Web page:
Pathologically, subacute HP is defined by the triad of: (1) interstitial lymphoplasmocytic pneumonitis, (2) cellular bronchiolitis, (3) and giant cells or poorly formed non-necrotizing granulomas (Figures 3 and 4).35 In the chronic stages of HP, a predominantly fibrotic pattern is seen (Figure 5). The fibrosis mimics other types of interstitial lung disease, particularly usual interstitial pneumonia (UIP). Because of that, the diagnosis of HP should always be made in combination with clinical and radiological findings.36
The first-choice treatment is avoidance of the inciting antigen. If avoidance begins during early stages, it can prevent progression towards lung fibrosis. However, because the inciting antigen is not always identified, its avoidance is not always possible. Even when the antigen is known, there are challenges in eliminating the exposure. Some patients may fear losing a job, or may hesitate to remove a pet bird or give up a hobby. In addition, antigens may persist in rooms where birds have been kept for a long time.6
Systemic corticosteroids are sometimes required to treat severe disease, but there is no formal evidence that such treatment is associated with improved long-term outcomes. The only randomized controlled trial available was published in 1992 by Kokkarinen et al. Thirty-six patients with acute HP (farmer’s lung) were randomly allocated to prednisolone treatment for 8 weeks (40 mg per day on week 1 followed by a taper) or placebo. After 1 month follow-up, the prednisolone group had a significantly higher DLco. However, after 5 years follow-up no significant differences were found between the groups in terms of lung function.37
The mortality of patients with HP is probably higher than those with no HP, as suggested by a large epidemiologic study in the United Kingdom.8 In the United States, the total number of deaths from HP between 1980 and 2002 was 814, and the annual age-adjusted HP death rate seems to have increased during this period (from 0.09 per million in 1980 to 0.29 per million in 2002).38 However, the prognosis differs among the different presentations (acute, subacute and chronic). For example, prognosis is excellent in acute disease for patients who avoid further exposures.39
HRCT has been shown to be a very useful tool in predicting prognosis.32,40 Hanak et al demonstrated this when they studied 69 consecutive patients with HP diagnosed between 1997 and 2002. Pulmonary fibrosis was seen in 26 patients. During a median follow up of almost 6 years, there were 11 deaths (42%) in the fibrotic group and 1 death (2%) in the non-fibrotic group. The age-adjusted hazard ratio for mortality in patients with HRCT fibrosis was 4.6. Furthermore, the study showed a relationship between the extension of fibrosis and mortality: 21% mortality for <10% of fibrosis, 50% mortality for 10% to 40% of fibrosis, and 83% mortality for >40% of fibrosis.40 Pathology can also assist with prognostication, with the presence of histologic fibrosis being associated with decreased survival.35,41
Patients with chronic HP and fibrosis are also susceptible to acute exacerbations (AE) of fibrotic lung disease. Miyazaki et al demonstrated that 14% of patients with bird fancier’s lung developed AE over a 13-year period. Their study showed that some factors present at diagnosis can predict the development of future AE: low total lung capacity and DLco, low lymphocyte levels in BAL, and UIP-like pattern in histology.42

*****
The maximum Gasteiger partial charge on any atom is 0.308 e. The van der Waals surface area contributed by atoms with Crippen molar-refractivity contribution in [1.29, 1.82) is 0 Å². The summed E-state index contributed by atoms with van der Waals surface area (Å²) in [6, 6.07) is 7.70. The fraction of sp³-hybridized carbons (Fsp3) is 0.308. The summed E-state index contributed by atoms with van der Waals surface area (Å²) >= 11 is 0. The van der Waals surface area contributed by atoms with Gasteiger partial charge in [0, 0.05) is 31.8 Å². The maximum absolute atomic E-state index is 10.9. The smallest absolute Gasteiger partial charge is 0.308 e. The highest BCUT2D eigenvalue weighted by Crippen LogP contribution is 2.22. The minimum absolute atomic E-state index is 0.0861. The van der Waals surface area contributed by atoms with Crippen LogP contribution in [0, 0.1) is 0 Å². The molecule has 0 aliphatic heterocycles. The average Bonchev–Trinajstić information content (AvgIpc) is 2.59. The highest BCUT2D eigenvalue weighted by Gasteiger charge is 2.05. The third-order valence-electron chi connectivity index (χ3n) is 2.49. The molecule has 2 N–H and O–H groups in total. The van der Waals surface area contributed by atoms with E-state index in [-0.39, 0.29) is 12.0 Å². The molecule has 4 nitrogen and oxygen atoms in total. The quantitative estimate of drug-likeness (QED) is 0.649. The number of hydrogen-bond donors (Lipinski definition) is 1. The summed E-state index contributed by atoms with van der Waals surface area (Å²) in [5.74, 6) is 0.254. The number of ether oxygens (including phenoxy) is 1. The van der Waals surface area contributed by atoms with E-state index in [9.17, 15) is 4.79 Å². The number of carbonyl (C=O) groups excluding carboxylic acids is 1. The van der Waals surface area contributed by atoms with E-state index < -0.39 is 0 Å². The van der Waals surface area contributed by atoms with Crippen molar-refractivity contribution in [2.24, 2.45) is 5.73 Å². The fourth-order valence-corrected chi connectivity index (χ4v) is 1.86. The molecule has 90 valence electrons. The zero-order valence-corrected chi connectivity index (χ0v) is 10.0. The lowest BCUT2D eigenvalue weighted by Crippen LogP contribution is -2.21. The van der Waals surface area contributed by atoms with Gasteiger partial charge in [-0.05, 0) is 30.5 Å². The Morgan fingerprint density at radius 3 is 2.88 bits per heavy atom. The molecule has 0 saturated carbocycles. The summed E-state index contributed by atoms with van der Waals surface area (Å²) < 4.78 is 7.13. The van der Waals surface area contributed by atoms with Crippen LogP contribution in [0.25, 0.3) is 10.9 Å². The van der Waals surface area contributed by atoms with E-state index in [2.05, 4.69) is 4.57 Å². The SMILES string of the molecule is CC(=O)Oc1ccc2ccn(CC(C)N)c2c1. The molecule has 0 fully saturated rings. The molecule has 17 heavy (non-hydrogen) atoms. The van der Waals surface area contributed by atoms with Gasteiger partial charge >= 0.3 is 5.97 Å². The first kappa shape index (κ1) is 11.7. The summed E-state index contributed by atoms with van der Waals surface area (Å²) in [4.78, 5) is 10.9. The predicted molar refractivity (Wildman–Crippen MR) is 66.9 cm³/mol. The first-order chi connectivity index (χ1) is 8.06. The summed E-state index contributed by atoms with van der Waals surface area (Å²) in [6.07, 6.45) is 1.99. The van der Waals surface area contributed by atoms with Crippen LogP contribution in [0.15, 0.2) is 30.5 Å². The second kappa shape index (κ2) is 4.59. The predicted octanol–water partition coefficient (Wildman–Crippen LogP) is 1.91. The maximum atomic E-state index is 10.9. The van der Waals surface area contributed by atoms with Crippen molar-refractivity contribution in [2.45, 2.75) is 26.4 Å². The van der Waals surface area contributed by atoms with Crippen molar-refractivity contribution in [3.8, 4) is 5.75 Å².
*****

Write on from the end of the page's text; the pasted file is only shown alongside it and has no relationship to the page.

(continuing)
HP is a fairly rare disorder that is linked to either chronic or intense exposures to dust containing organic antigens. Farmers and bird keepers are among those people who are most often affected. Contaminated heating, cooling, or ventilation systems are other potential causes of this condition. Possible preventive measures for individuals who have not developed the disorder are to limit exposures to organic dusts such as composts; to clean bird cages daily; and to ensure that water contained in ventilation systems is clean.
HP is caused by inhalational exposure to a large variety of antigens. Corticosteroids may improve symptoms in the short term, but additional well designed studies are needed to test the long-term effects of steroids and other immunosuppressants in the care for HP patients. Prognosis is good especially in those patients who avoid the inciting antigen, but in a minority of patients the disease will progress to pulmonary fibrosis and death.
- HP is caused by inhalational exposure to a large variety of antigens.
- The diagnosis of HP requires analysis of clinical, radiological, and pathological data together.
- When HP is suspected or diagnosed, an effort should be made to identify the inciting agent, mainly because the first and most effective treatment is antigen avoidance.
- Corticosteroids may improve symptoms in the short term, but additional well designed studies are needed to test the long term effects of steroids and other immunosuppressants in the care for HP patients.
- Prognosis is good especially in those patients who avoid the inciting antigen, but in a minority of patients the disease will progress to pulmonary fibrosis and death.
- Fink JN, Ortega HG, Reynolds HY, et al. Needs and opportunities for research in hypersensitivity pneumonitis [published online ahead of print January 18, 2005]. Am J Respir Crit Care Med 2005; 171:792–798.
- Lacasse Y, Selman M, Costabel U, et al; for the HP Study Group. Clinical diagnosis of hypersensitivity pneumonitis [published online ahead of print July 3, 2003]. Am J Respir Crit Care Med 2003; 168:952–958.